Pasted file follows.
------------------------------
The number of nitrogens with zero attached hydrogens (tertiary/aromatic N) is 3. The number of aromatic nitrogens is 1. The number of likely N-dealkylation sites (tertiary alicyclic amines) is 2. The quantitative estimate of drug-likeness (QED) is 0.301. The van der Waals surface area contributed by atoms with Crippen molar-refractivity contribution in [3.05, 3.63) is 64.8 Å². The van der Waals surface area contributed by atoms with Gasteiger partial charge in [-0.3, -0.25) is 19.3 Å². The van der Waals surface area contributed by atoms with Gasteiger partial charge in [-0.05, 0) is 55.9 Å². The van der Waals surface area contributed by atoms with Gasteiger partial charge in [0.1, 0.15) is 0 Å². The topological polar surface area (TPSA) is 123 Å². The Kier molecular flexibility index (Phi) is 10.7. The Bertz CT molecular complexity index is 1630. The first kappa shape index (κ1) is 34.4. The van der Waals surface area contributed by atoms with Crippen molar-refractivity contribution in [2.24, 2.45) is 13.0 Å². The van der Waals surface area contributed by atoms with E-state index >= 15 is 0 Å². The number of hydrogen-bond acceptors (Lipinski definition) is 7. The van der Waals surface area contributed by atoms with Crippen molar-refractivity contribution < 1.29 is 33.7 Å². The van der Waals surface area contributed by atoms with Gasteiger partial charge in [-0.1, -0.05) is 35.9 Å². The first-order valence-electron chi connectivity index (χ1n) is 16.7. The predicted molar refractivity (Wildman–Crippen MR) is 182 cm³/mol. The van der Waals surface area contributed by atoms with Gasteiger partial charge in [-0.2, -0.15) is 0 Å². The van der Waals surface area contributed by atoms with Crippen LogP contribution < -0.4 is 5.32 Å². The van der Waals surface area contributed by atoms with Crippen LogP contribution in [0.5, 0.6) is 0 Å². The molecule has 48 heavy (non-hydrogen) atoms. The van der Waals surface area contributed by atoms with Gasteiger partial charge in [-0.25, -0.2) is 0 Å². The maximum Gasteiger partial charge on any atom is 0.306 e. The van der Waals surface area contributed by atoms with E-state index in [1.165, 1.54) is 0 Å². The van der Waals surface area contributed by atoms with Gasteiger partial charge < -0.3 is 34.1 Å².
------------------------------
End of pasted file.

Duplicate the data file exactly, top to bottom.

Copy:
The number of nitrogens with zero attached hydrogens (tertiary/aromatic N) is 3. The number of aromatic nitrogens is 1. The number of likely N-dealkylation sites (tertiary alicyclic amines) is 2. The quantitative estimate of drug-likeness (QED) is 0.301. The van der Waals surface area contributed by atoms with Crippen molar-refractivity contribution in [3.05, 3.63) is 64.8 Å². The van der Waals surface area contributed by atoms with Gasteiger partial charge in [-0.3, -0.25) is 19.3 Å². The van der Waals surface area contributed by atoms with Gasteiger partial charge in [-0.05, 0) is 55.9 Å². The van der Waals surface area contributed by atoms with Gasteiger partial charge in [0.1, 0.15) is 0 Å². The topological polar surface area (TPSA) is 123 Å². The Kier molecular flexibility index (Phi) is 10.7. The Bertz CT molecular complexity index is 1630. The first kappa shape index (κ1) is 34.4. The van der Waals surface area contributed by atoms with Crippen molar-refractivity contribution in [2.24, 2.45) is 13.0 Å². The van der Waals surface area contributed by atoms with E-state index >= 15 is 0 Å². The number of hydrogen-bond acceptors (Lipinski definition) is 7. The van der Waals surface area contributed by atoms with Crippen molar-refractivity contribution < 1.29 is 33.7 Å². The van der Waals surface area contributed by atoms with Gasteiger partial charge in [-0.1, -0.05) is 35.9 Å². The first-order valence-electron chi connectivity index (χ1n) is 16.7. The predicted molar refractivity (Wildman–Crippen MR) is 182 cm³/mol. The van der Waals surface area contributed by atoms with Gasteiger partial charge in [-0.2, -0.15) is 0 Å². The van der Waals surface area contributed by atoms with Crippen LogP contribution < -0.4 is 5.32 Å². The van der Waals surface area contributed by atoms with Crippen LogP contribution in [0.5, 0.6) is 0 Å². The molecule has 48 heavy (non-hydrogen) atoms. The van der Waals surface area contributed by atoms with Gasteiger partial charge in [-0.25, -0.2) is 0 Å². The maximum Gasteiger partial charge on any atom is 0.306 e. The van der Waals surface area contributed by atoms with E-state index in [1.165, 1.54) is 0 Å². The van der Waals surface area contributed by atoms with Gasteiger partial charge < -0.3 is 34.1 Å².